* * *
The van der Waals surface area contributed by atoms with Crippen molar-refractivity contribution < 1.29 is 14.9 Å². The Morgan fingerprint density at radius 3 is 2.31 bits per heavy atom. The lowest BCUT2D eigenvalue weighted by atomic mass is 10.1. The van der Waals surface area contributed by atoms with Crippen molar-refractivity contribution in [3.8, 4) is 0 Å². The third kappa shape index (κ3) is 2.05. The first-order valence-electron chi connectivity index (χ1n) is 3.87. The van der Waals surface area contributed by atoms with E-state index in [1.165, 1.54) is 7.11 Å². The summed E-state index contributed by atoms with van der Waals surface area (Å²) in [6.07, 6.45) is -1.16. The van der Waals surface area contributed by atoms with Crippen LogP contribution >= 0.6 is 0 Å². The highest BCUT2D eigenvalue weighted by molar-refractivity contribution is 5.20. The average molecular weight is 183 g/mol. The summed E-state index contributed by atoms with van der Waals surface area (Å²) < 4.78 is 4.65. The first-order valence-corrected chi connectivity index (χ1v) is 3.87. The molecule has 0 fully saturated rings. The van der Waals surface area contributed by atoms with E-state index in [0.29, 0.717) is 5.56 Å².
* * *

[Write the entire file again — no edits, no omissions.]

The van der Waals surface area contributed by atoms with Crippen molar-refractivity contribution < 1.29 is 14.9 Å². The Morgan fingerprint density at radius 3 is 2.31 bits per heavy atom. The lowest BCUT2D eigenvalue weighted by atomic mass is 10.1. The van der Waals surface area contributed by atoms with Crippen molar-refractivity contribution in [3.8, 4) is 0 Å². The third kappa shape index (κ3) is 2.05. The first-order valence-electron chi connectivity index (χ1n) is 3.87. The van der Waals surface area contributed by atoms with E-state index in [1.165, 1.54) is 7.11 Å². The summed E-state index contributed by atoms with van der Waals surface area (Å²) in [6.07, 6.45) is -1.16. The van der Waals surface area contributed by atoms with Crippen LogP contribution >= 0.6 is 0 Å². The highest BCUT2D eigenvalue weighted by molar-refractivity contribution is 5.20. The average molecular weight is 183 g/mol. The summed E-state index contributed by atoms with van der Waals surface area (Å²) < 4.78 is 4.65. The first-order valence-corrected chi connectivity index (χ1v) is 3.87. The molecule has 0 fully saturated rings. The van der Waals surface area contributed by atoms with E-state index in [0.29, 0.717) is 5.56 Å².